Sheridan’s Valley Campaign of Virginia

Sheridan’s wagons in Shenandoah Valley

By the summer of 1864, Lieutenant General Ulysses S. Grant had finally lost patience with the Confederates and knew that Washington D.C. remained vulnerable. After General David Hunter’s command of the forces ended after Early defeated him at the Battle of Lynchburg on June 19, 1864, Grant found a new commander aggressive enough to defeat Confederate General Jubal Early. That man was  Union Major General Philip Sheridan, the cavalry commander of the Army of the Potomac, who was given command of all forces in the area, calling them the Army of the Shenandoah. Sheridan initially started slowly, primarily because the impending presidential election of 1864 demanded a cautious approach, avoiding any disaster that might lead to President Abraham Lincoln’s defeat. The campaign was fought mainly in Virginia, with a few skirmishes in West Virginia, and would include many battles between August and October 1864.

Guard Hill (August 16, 1864) – Also called the Battle of Front Royal and the Battle of Cedarville, this engagement occurred in Warren County, Virginia. Confederate General Joseph Kershaw’s infantry division and General Fitzhugh Lee’s cavalry, under Lieutenant General Richard Anderson (Army of Northern Virginia, I Corps), were sent from Petersburg to reinforce Lieutenant General Jubal A. Early’s army in the Shenandoah Valley. At Front Royal on August 16, the Union cavalry of Brigadier General Wesley Merritt’s division surprised the Confederate columns in mid-stream of the Shenandoah River, capturing about 300. The Confederates rallied and advanced, gradually driving the two Union brigades back to Cedarville. After dark, Merritt withdrew to Ninevah. The total estimated casualties in the inconclusive battle were 550.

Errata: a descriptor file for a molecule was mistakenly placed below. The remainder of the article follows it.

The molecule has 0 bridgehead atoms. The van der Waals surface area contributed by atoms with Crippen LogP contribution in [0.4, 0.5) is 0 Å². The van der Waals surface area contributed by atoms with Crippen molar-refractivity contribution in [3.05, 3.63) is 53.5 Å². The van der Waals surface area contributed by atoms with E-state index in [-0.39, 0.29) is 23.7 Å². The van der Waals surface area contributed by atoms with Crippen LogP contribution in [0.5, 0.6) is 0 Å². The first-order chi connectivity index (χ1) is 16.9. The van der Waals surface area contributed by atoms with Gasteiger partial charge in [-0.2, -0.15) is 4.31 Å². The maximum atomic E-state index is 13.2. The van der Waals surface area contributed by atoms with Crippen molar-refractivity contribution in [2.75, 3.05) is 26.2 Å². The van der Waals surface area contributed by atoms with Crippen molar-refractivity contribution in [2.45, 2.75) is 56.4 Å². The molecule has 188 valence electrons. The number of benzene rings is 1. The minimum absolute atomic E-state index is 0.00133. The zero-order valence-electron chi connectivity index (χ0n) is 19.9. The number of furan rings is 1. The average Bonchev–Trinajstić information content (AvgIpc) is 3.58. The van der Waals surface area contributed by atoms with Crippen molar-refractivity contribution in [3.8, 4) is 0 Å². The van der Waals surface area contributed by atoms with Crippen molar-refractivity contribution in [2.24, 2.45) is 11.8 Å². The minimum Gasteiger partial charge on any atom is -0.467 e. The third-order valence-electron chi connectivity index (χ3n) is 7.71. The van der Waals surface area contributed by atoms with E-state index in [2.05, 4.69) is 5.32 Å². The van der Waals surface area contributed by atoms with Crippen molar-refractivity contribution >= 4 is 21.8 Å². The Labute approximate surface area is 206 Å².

Battle of Summit Point, West Virginia by Frank Leslie.

Battle of Summit Point, West Virginia, by Frank Leslie.

Summit Point (August 21, 1864) – Also known as the Battle of Flowing Springs or Cameron’s Depot, this skirmish occurred in Jefferson County, West Virginia, near Charles Town. Simultaneously, General Sheridan concentrated his army near Charles Town, Confederate Lieutenant General Jubal A. Early and Major General Richard H. Anderson attacked the Union forces with converging columns on August 21. The Union forces fought effective delaying actions before withdrawing to near Halltown on the following day. The inconclusive battle resulted in approximately 1,000 casualties.

Smithfield Crossing (August 25–29) – This small battle was fought in Jefferson and Berkeley Counties of West Virginia. On August 29, two Confederate infantry divisions under Lieutenant General Jubal Early crossed Opequon Creek at Smithfield Crossing and forced Wesley Merritt’s Union cavalry division back to Charles Town. However, a counterattack from Union General James Ricketts’ infantry division stopped the Confederate advance. Afterward, the Rebel troops did not attempt another advance, and the battle was inconclusive. It was the last engagement of the Civil War to take place in West Virginia.

Berryville (September 3-4, 1864) – Taking place in Clarke County, Virginia, Major General Philip Sheridan’s divisions marched south from Halltown, reaching Berryville on September 3. Union General George Crook’s corps elements went into camp, and Confederate General Joseph Kershaw’s infantry division attacked with limited results. During the night, Lieutenant General Jubal A. Early brought up his entire army but found General Sheridan’s position too firmly entrenched to assault by daylight. General Early withdrew after dark behind Opequon Creek. The inconclusive battle resulted in an estimated total casualties of 500.

Sheridans Final Charge at Winchester, Virginia by Thure de Thulstrup, 1866.

Sheridan’s Final Charge at Winchester, Virginia by Thure de Thulstrup, 1866.